Airside Productivity and Capacity
The airside, and the runway system in particular, is the mostcritical element required for the operation of an airport. Withregard to the creation of additional runway capacity, a time-frame of approximately ten years should be taken into ac-count, which consists of planning, legal approval, propertyacquisitions, and construction (EU COMMISSION 2007).Therefore, capacity bottlenecks must be recognized and an-ticipated years in advance.Perhaps the most important prerequisite for the analysis of
airports is the projected or actual ight schedule at each air
- port. Flight schedule information should include the follow-ing information: Airline name, aircraft type, time of arrival
or departure, destination and origin and ight number (IATA
2004, p.93). Popular sources for schedule data for European
airports are the Ofcial Airline Guide (OAG) for scheduledights or FlightStats.com for scheduled and actual ights.With available ight schedule data over longer periods of
time, preferably over several days, weeks or months, but atleast one representative “design” peak day, many observa-
tions on airport performance, runway and terminal efciency,
aircraft mix, demand variability or seasonality can be made.Through airline and aircraft type coding, and by decoding fur-ther information on aircraft weight, number of available seats,engine type and emissions can be linked (TRB 2010).
Daily demand proles are typically plotted by the hour of day
over a twenty-four hour period (de Neufville 2003, p. 468)(TRB 2010). To emphasize the importance of these patterns
and to show the simplicity to read its information, gure 1shows the hourly ights at London-Heathrow, with up to 95total scheduled ights per hour. Due to the European airspace
closure between April 15th and April 22nd 2010, which re-sulted from the eruption and following ash cloud of Iceland’s
volcano Eyjafjallajoekull, most of the scheduled ights on
these days were cancelled.
Landside Productivity and Capacity
The assessment of landside productivity includes servicequality measures of processes inside the airport terminal, cre-ating aeronautical and non-aeronautical revenues. These arenot easy to calculate or estimate without detailed informationon processing speeds and availability of the various servers,e.g. check-in counters or baggage claim units (de Neufville, pp. 655) (IATA 2004, p. 189). For best results, a passenger simulation study from the terminal corridors, waiting areas,checkpoints and gates should be conducted with realistic as-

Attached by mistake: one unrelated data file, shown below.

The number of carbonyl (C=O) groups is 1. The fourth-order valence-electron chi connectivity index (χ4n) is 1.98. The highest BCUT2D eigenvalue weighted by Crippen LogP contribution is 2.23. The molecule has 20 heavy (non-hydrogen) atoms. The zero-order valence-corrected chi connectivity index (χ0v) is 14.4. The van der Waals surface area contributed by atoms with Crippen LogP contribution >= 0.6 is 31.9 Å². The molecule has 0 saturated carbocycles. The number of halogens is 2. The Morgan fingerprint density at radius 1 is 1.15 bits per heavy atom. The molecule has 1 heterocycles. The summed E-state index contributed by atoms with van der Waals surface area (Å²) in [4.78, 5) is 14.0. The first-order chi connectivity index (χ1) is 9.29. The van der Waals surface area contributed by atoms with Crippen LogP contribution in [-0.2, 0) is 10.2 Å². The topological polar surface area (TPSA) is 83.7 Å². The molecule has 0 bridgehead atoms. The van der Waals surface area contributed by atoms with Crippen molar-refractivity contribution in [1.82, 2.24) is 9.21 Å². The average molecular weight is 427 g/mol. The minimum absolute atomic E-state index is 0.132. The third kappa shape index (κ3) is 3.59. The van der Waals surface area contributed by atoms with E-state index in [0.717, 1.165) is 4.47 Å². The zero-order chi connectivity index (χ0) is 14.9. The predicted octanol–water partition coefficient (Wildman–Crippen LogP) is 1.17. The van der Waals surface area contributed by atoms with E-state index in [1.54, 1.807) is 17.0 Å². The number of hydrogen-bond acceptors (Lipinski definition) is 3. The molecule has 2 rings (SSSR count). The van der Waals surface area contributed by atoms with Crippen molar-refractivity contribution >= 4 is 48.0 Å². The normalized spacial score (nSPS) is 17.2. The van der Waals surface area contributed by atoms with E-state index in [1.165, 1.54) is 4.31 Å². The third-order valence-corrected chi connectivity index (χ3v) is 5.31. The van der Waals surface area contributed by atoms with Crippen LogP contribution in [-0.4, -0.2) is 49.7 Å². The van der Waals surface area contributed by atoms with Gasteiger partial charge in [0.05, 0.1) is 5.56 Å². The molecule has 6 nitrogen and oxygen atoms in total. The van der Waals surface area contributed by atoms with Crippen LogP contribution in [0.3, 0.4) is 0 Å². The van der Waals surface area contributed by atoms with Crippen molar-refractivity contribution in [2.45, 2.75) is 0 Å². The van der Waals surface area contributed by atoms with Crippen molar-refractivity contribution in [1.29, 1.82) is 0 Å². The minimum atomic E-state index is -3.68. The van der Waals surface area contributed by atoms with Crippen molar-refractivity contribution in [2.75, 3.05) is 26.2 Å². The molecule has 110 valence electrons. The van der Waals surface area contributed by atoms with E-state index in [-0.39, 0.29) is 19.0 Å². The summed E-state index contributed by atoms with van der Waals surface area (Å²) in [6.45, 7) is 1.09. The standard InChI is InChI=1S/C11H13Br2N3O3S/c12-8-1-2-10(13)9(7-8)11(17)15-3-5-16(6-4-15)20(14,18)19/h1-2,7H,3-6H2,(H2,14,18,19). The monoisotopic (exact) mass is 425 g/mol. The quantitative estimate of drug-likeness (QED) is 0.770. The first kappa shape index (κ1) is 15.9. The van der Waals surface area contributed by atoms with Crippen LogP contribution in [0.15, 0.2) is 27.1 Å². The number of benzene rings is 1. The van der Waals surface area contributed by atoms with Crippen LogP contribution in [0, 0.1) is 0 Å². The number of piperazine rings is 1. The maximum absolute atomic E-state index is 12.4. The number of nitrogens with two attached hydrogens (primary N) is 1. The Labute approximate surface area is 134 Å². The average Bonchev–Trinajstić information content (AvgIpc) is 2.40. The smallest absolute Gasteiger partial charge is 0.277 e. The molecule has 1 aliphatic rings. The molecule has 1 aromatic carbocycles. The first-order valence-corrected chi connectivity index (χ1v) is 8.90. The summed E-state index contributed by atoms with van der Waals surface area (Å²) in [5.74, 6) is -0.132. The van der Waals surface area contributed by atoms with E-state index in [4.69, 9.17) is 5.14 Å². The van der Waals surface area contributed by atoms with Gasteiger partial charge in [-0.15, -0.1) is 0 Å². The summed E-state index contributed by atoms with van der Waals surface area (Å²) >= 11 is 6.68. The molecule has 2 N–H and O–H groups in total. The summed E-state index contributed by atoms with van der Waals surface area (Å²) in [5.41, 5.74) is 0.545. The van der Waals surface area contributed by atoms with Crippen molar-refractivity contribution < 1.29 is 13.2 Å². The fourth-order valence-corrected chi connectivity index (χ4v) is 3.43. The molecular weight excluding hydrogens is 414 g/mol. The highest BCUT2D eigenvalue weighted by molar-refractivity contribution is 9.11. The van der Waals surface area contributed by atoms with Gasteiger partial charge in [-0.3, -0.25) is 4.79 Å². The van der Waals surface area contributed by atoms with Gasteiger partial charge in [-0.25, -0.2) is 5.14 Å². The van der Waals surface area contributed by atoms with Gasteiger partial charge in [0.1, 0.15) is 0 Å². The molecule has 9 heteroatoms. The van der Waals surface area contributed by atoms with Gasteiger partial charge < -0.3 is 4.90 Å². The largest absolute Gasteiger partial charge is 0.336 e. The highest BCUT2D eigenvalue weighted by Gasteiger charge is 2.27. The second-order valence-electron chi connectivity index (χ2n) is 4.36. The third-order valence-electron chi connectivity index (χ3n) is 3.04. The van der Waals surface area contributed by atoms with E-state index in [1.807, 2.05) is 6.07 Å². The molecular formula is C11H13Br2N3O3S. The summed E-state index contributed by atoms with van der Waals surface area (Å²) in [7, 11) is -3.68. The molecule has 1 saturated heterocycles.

sumptions regarding passenger ows, dwell time, available
terminal space and waiting queues (IATA 2004, pp. 178)(FAA 1988, pp. 15).
A general measure in practice for terminal efciency is theMinimum Connecting Time, which is used in the ight book
ing process to adequately connect transfer ights, offering the
quickest travel route for passengers (TRB 1987, p. 143). It is
striking that international connection ights from one termi
nal to the other at e.g. London-Heathrow (LHR) airport can
span between 45 minutes (Terminal 1 to Terminal 1) and 2hours (Terminal 1, 2, 3, and 4 to Terminal 5). Therefore, a
large city like London with an airport system of ve airports
might offer more comfortable connections over the alternative
airports London-Stansted (STN), London-Gatwick (LGW) or
London-City (LCY) or London Luton (LTN).
Airport Peer Groups based on Runway Capacity
When dealing with different airports in size, location and stageof maturity, it becomes obvious that a comparison among air-
ports, e.g. benchmarking, is a difcult undertaking. This iseven so more for nancial comparisons, where different land
-ing fees, accounting standards, national lawsand regulations, levels of outsourcing andlevel of privatization frequently distort thestudy results. Various sources point out thesecomplexities, and offer promising solutionsregarding the improvement of systematic air-
port comparison (Graham 2008). For an en
-gineering perspective on airport benchmark-
ing, these difculties exist in other ways, but
comparisons of operations among Europeanairports are usually possible. This mainlyrequires airports being categorized into peer groups with similar characteristics (Forsyth2004).
Aircraft Mix and Minimum Separation
The main limitation for runway operationsat airports result from safety separations between successive landing and departingaircrafts on the same runway and lateralseparations between parallel runways, dueto wake turbulences created by the wingtipsof aircrafts. Encountering turbulences from preceding air-crafts during the critical landing phase can have serious ef-fects on the stability of an aircraft in the air, and may cause
it to roll. This is why air trafc control applies separation
minima for aircrafts of different maximum take-off weights(MTOW). During the approach to an airport, a “Small” air-craft (<7 tons MTOW) following a “Large” aircraft (7-136tons MTOW) will experience a separation minima of ap- proximately 4 nautical miles, in comparison a “Large” air-craft following a “Small” aircraft will be separated by 3 nau-
tical miles (NATS 2009) (Horonjeff 2010). So the mix and
sequencing of aircraft types obviously has a direct impact onrunway capacity.
Volcano ash cloud disruption at London-Heathrow airport in April 2010Source: FlightsStats.com